GlaxoSmithKline plc Is Working Hard To Unlock Value For Investors

At first glance it seems as if GlaxoSmithKline (LSE: GSK) (NYSE: GSK.US) is struggling. The company’s shares have underperformed the FTSE 100 by around 13% over the past five years and earnings per share have fallen by 8% over the past five years.

However, behind the scenes Glaxo’s management is working hard to return the company to growth and over the past 12 months, management’s efforts to reignite growth have reached fever pitch. 

Unlocking value 

Glaxo is unlocking value from its portfolio, selling and spinning off non-core assets and mature drugs which are reporting falling sales.

For example, the company is currently in the process of auctioning off a portfolio of prescription medicine brands in Europe and the U.S. with annual sales of around £1bn. This package of treatments is expected to fetch a value of £2bn. 

Glaxo is also looking to float the HIV business it set up with Pfizer five years ago. The entity, called ViiV Healthcare, could attract a valuation of up to £15bn, making it larger than Marks & Spencer and Sainsbury’s combined. What’s more, ViiV is growing rapidly with sales expanding by 18% during the third quarter of this year. ViiV has 11 HIV medicines currently on sales with one other product in clinical trials.

Glaxo owns around 80% of ViiV and plans to float a minority stake in the company but still, this is going to be a shot in the arm for Glaxo and the company’s investors. 

The flotation of ViiV is part of Glaxo’s drive to cut £1bn of costs over the next three years. Management expects to make half of these cost savings during 2016.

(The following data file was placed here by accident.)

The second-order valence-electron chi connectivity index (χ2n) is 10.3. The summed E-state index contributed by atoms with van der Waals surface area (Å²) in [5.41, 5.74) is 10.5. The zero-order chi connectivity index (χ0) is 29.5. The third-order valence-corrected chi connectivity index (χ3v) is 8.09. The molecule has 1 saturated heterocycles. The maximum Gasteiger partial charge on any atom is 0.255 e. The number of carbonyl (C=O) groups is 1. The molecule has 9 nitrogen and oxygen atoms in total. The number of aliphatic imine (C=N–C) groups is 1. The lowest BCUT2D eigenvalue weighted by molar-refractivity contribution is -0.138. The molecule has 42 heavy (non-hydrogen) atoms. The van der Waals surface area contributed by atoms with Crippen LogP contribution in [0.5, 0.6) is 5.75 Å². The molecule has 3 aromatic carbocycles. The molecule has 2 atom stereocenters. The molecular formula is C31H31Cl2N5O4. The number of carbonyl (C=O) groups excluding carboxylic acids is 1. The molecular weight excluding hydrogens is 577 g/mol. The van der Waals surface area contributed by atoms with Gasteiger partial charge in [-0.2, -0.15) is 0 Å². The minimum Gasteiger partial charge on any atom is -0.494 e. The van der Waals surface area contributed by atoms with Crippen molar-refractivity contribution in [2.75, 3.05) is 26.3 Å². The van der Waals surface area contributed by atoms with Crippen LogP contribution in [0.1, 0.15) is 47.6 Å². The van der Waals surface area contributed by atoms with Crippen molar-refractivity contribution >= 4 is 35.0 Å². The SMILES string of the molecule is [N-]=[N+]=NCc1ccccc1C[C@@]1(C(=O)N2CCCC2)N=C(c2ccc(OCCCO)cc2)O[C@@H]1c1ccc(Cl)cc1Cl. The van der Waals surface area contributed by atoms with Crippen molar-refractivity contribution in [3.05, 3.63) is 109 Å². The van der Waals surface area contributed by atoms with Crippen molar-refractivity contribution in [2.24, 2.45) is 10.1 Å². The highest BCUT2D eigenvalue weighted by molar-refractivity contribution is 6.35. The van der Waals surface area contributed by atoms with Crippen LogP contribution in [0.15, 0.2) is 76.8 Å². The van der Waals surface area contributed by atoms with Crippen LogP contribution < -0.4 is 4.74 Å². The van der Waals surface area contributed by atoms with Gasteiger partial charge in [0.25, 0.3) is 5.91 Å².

Focused on growth 

Glaxo is not just divesting assets, the company is shuffling its entire portfolio of treatments, in order to create a more focused business. Indeed, Glaxo’s three-way deal with Novartis earlier this year saw Glaxo dispose of its portfolio of cancer drugs in order to snap up a larger share of the global vaccines market. In addition, the deal has enabled Glaxo and Novartis to form a world-leading joint venture consumer healthcare business.

And that’s not all, as well as asset shuffling and asset sales, Glaxo is expanding. Glaxo has just signed a deal with Aspen Pharmacare Holdings Ltd, whereby Glaxo will take a 25% stake in Aspen’s Japanese subsidiary, as part of management’s plan to boost commercial operations in Asia.

This deal is structured in such a way that leaves the door open to further deals down the road between the two companies. Aspen is Africa’s biggest generic drugmaker and Glaxo is already a significant Aspen shareholder.

Only just beginning 

Glaxo’s recent flurry of deals has set the company on a course for rapid growth over the next few years. These deals will only complement organic growth from the company’s current pipeline of treatments underdevelopment.

So, with the company set for growth, Glaxo is the perfect long-term investment and that hefty 5.4% dividend yield cannot be ignored.

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Rupert Hargreaves owns shares of GlaxoSmithKline. The Motley Fool UK has recommended GlaxoSmithKline. We Fools don't all hold the same opinions, but we all believe that considering a diverse range of insights makes us better investors.